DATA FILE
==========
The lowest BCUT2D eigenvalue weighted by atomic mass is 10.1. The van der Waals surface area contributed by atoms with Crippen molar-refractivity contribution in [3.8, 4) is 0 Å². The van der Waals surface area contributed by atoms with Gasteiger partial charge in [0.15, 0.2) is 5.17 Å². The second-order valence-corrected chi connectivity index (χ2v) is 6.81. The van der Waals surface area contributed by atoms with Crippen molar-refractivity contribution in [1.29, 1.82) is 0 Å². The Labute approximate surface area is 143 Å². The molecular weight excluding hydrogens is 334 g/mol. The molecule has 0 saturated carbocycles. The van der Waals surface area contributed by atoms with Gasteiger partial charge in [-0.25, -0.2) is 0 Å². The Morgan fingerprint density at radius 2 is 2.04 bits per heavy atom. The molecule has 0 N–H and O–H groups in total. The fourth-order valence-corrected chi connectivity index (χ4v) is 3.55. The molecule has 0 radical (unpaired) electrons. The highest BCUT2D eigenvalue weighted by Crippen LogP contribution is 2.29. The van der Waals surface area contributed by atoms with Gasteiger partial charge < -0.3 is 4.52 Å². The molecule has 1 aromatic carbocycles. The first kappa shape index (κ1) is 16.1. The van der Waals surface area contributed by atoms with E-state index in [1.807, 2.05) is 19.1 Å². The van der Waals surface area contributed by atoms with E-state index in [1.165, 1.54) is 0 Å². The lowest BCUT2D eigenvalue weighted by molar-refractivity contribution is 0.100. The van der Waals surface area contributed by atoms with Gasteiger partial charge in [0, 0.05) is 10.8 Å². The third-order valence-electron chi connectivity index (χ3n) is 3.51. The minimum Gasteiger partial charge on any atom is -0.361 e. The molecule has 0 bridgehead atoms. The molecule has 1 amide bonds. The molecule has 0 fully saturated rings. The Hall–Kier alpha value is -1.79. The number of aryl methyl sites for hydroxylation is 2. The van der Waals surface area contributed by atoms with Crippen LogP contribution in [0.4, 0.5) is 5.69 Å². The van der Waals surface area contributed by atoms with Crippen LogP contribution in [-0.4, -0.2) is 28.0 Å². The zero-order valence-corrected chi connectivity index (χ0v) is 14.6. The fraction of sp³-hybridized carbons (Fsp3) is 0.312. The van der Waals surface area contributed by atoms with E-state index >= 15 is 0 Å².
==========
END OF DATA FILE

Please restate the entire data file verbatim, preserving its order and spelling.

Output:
The lowest BCUT2D eigenvalue weighted by atomic mass is 10.1. The van der Waals surface area contributed by atoms with Crippen molar-refractivity contribution in [3.8, 4) is 0 Å². The van der Waals surface area contributed by atoms with Gasteiger partial charge in [0.15, 0.2) is 5.17 Å². The second-order valence-corrected chi connectivity index (χ2v) is 6.81. The van der Waals surface area contributed by atoms with Crippen molar-refractivity contribution in [1.29, 1.82) is 0 Å². The Labute approximate surface area is 143 Å². The molecular weight excluding hydrogens is 334 g/mol. The molecule has 0 saturated carbocycles. The van der Waals surface area contributed by atoms with Gasteiger partial charge in [-0.25, -0.2) is 0 Å². The Morgan fingerprint density at radius 2 is 2.04 bits per heavy atom. The molecule has 0 N–H and O–H groups in total. The fourth-order valence-corrected chi connectivity index (χ4v) is 3.55. The molecule has 0 radical (unpaired) electrons. The highest BCUT2D eigenvalue weighted by Crippen LogP contribution is 2.29. The van der Waals surface area contributed by atoms with Gasteiger partial charge < -0.3 is 4.52 Å². The molecule has 1 aromatic carbocycles. The first kappa shape index (κ1) is 16.1. The van der Waals surface area contributed by atoms with E-state index in [1.807, 2.05) is 19.1 Å². The van der Waals surface area contributed by atoms with E-state index in [1.165, 1.54) is 0 Å². The lowest BCUT2D eigenvalue weighted by molar-refractivity contribution is 0.100. The van der Waals surface area contributed by atoms with Gasteiger partial charge in [0, 0.05) is 10.8 Å². The third-order valence-electron chi connectivity index (χ3n) is 3.51. The minimum Gasteiger partial charge on any atom is -0.361 e. The molecule has 0 bridgehead atoms. The molecule has 1 amide bonds. The molecule has 0 fully saturated rings. The Hall–Kier alpha value is -1.79. The number of aryl methyl sites for hydroxylation is 2. The van der Waals surface area contributed by atoms with Crippen LogP contribution in [0.4, 0.5) is 5.69 Å². The van der Waals surface area contributed by atoms with Crippen LogP contribution in [-0.4, -0.2) is 28.0 Å². The zero-order valence-corrected chi connectivity index (χ0v) is 14.6. The fraction of sp³-hybridized carbons (Fsp3) is 0.312. The van der Waals surface area contributed by atoms with E-state index >= 15 is 0 Å².